- Refugees try to penetrate Danish controls to reach Sweden
- Local police carrying out arrests of people aiding refugees
In terms of sheer numbers, Europe’s migration crisis is being billed as the worst since World War II. But for people like Lars Bech, a Danish photographer based near the Swedish border town of Malmoe, the parallels are far more poignant.
“This situation made me realize what my granddad went through during World War II," the 41-year-old said on Tuesday.
“He helped sink German patrol vessels in Skagen and smuggle Jews across to Sweden. Now I understand what fueled him back then.”
Bech would like to head to Denmark’s border town of Rodby, where hundreds of asylum-seekers arrived from Germany at the weekend, and “drive them to Sweden” in his BMW 525 station wagon.
“It can hold half a Syrian village,” he jokes.
German Chancellor Angela Merkel says Europe’s response to the refugee crisis will be a “defining moment” for the continent, requiring a united effort. But Bech’s example shows that even inside wealthy Scandinavia, policy differences are huge. As Sweden’s government looks for ways to let in more people from war-torn Syria, Denmark is placing advertisements in the Middle East to warn potential asylum seekers not to bother trying its shores.
Inger Stoejberg, Denmark’s integration minister, has already made it clear she doesn’t want her countrymen following Bech’s lead.
“People should not pick up migrants and give them a ride to Sweden,” Stoejberg told reporters on Tuesday. “In Denmark, we follow the rules and these people need to be registered and have their case tried, and individuals shouldn’t interfere with that.´´
But Danish media were filled with anecdotes on Wednesday of locals ignoring that advice, dodging police barricades and trying to make contact with refugees in order to offer food, clothes, shelter and care.
Danes helping refugees travel north risk arrest. Police in western Denmark said they detained a man early on Wednesday on suspicion of abetting the illegal transportation of five refugees to Sweden.
Swedes are also risking their freedom. In the past week, police there have arrested 16 people for trying to smuggle refugees across the Oeresund bridge from Denmark, Skaane police spokesman Lars Foerstell said by phone.
They face a maximum of six years in prison.
After years of friction at Europe’s southern front, with debt-strapped Italy and Greece buckling under the influx of immigrants, similar tensions are now starting to play out in the continent’s most prosperous north. As thousands flee Syria’s civil war or unrest in Afghanistan, their numbers are adding to the steady flow of traditional migrants from the Middle East, Africa or Kosovo. They head for Germany and then make their way on to Scandinavia. Their trip across Europe will typically have taken them through the Balkans, Hungary and Austria.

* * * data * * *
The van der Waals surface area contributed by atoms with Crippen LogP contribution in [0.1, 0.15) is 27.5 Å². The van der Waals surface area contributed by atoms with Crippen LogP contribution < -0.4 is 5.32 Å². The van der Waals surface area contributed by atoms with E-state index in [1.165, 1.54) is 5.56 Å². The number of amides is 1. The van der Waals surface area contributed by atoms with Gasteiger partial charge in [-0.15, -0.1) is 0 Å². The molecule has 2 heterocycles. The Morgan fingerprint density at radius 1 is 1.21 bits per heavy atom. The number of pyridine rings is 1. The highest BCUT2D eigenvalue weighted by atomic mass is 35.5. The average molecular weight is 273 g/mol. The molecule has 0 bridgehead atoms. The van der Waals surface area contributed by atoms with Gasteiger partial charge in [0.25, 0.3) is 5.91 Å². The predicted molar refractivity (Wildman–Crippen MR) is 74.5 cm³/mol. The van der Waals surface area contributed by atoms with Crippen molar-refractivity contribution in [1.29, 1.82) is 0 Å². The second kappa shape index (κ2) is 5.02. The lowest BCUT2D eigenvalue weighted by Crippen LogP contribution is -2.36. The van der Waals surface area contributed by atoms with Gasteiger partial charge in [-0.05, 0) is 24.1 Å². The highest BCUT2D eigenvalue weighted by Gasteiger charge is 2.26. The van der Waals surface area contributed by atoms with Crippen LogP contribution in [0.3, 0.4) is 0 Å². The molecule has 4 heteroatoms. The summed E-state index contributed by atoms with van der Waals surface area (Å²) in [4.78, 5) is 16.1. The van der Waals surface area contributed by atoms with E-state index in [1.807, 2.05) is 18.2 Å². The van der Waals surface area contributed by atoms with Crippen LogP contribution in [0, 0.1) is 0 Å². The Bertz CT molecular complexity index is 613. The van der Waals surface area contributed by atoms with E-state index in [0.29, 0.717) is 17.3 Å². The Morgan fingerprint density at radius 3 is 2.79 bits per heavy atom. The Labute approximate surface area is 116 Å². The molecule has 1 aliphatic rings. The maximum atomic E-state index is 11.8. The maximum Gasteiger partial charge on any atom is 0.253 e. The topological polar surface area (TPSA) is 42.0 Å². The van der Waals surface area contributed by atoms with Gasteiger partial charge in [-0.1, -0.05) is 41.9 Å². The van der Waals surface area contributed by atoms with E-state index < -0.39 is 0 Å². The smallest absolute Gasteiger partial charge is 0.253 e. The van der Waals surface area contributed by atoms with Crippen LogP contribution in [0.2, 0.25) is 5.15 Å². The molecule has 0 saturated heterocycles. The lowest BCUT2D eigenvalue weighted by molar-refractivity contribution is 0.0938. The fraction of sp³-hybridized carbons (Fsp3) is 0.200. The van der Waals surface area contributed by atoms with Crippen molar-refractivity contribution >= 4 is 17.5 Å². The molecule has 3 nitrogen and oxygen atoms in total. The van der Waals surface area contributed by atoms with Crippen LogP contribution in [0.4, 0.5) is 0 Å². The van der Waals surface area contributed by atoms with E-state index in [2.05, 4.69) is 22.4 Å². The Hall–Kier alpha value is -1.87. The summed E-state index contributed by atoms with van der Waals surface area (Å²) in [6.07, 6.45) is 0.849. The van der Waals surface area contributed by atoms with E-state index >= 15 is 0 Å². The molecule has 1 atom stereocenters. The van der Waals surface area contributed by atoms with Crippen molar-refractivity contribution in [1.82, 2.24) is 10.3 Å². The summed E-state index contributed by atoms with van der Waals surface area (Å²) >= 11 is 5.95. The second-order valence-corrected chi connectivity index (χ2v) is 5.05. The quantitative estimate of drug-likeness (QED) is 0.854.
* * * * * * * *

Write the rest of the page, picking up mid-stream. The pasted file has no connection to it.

According to the UN’s refugee agency, the UNHCR, the official number of new asylum applications in Hungary had already exceeded 65,400 by July. In Germany, the number of applications filed between January and July has already eclipsed last year’s total of 173,072.
Sweden, which is already Europe’s most generous country in terms of asylum seekers per capita, has complained pointedly about the fact that “too many countries” are shirking their responsibilities.
While the comments made by Prime Minister Stefan Loefven were primarily directed at Hungary and its razor-wire border fence designed to keep people out, tensions with Sweden’s neighbor, Denmark, aren’t going unnoticed.
Like Sweden, Denmark has a generous welfare state. Unlike Sweden, it has been less welcoming of refugees, registering just under 15,000 asylum seekers in 2014, compared with Sweden’s 81,000.
“We have a generous refugee policy, and we let people have their application tested if they haven’t registered in any other place,” Sweden’s Loefven told reporters on Tuesday. He also said his country will “maintain the rules.”
The political risk involved is questionable. A Svenska Dagbladet/Sifo poll showed 33 percent of voters support the Loefven government’s bighearted policy, while 25 percent of Swedes want their leaders to embrace even laxer immigration rules. Only 29 percent of the population wants a stricter policy.
Danish Prime Minister Lars Lokke Rasmussen says his country is willing to accept about 100 of the 4,000 people sent by bus from Hungary to Germany over the weekend. But he has also signaled he’d be more than happy to see them continue on to Sweden. By comparison, Sweden’s response to the 3,200 weekly applications it’s been getting since late August was to raise its capacity to take in as many as 4,000 a week.
Rasmussen’s handling of the refugee crisis should be seen against the backdrop of his position in parliament. He rules a minority government with just one-fifth of the electorate’s direct backing. He was able to become prime minister only because a bloc led by the anti-immigration Danish People’s Party threw its support behind him. The party is now expecting some favors.
So far, Rasmussen has mainly succeeded in irking his domestic allies. The question is whether local politics will ultimately pale in the face of a broader European crisis in which Germany is emerging as the moral leader.